A business owner who shot an alleged shooter is not being charged because of Wisconsin self-defense laws.
Surveillance video shows owner of Gibbons Auto Service, Dave Gibbons, shooting 37-year-old Amy Zielke after he says she broke into his business in the town of Holland early Monday morning.
According to the La Crosse County district attorney, it was within his rights to do so.
"It appears to me that DA has made decision that property owner was defending himself, apparently wife was upstairs, his wife and property and under those circumstances, the Castle Doctrine comes in to play,” partner at La Crosse law firm Johns, Flaherty & Collins Cheryl Gill said.
According to Wisconsin's Castle doctrine, or Wisconsin Statute 939.48, if someone unlawfully and forcibly enters another person's property, the property owner can use deadly force if he or she has reason to believe that it was necessary to prevent great bodily harm.
Despite the law, there's no clear cut answer for every situation.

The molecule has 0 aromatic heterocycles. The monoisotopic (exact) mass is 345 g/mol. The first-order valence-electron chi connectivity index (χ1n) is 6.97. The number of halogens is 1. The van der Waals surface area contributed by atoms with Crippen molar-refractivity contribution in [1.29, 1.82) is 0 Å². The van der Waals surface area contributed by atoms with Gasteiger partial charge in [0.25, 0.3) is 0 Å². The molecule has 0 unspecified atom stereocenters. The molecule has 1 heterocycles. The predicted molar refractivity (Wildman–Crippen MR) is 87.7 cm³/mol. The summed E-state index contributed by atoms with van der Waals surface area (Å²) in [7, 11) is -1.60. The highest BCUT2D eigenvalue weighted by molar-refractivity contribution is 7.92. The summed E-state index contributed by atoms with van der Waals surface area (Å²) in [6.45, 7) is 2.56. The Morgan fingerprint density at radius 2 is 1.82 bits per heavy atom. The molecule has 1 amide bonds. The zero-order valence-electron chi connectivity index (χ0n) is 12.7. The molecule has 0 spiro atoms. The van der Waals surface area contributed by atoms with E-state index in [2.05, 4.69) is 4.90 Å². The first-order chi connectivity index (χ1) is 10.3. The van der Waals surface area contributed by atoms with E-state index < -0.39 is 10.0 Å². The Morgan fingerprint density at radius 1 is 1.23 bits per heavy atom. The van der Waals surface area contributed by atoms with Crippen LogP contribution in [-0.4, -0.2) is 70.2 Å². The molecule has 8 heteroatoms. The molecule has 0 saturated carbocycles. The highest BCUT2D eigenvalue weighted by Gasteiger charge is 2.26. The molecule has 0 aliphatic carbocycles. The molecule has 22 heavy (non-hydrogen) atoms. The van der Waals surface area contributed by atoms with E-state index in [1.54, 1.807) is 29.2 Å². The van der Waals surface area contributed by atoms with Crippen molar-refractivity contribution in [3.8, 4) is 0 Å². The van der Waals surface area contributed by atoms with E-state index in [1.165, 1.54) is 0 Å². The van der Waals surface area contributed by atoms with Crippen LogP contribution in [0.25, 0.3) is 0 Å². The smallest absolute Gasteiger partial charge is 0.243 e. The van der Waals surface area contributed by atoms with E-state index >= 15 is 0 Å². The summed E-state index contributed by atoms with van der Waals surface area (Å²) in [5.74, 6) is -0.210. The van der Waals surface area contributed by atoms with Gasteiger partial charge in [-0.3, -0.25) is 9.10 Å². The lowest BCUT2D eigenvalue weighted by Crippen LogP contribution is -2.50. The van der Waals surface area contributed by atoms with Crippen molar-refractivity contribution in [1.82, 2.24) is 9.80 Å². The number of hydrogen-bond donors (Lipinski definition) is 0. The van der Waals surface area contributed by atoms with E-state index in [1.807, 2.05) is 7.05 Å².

"It’s absolutely a case by case thing,” Gill said.
“It's all how the situation unfolds at that exact time and what that person perceives at that exact time,” La Crosse County sheriff’s deputy Brian Buckmaster said.
It’s important to think before pulling the trigger.
"If you in the eyes of the law, if you didn’t have their right to shoot someone, you could be charged with any number of felony convictions,” Buckmaster said. "The first thing you should think of is, ‘Do I really want to confront this person or do I want to let the police do their job? You need to think very hard about, ‘If I do confront this person, am I criminally and civilly label for what my actions are?’”
Zielke is being charged with burglary and concealing stolen property, and faces a maximum sentence of 12-and-a-half years in prison. However, as a repeat offender, the sentence could be increased by up to six years.
In Wisconsin, deadly force can be used if someone reasonably believes it’s necessary to protect oneself, but not just to protect property.
Self-defense laws vary from state to state.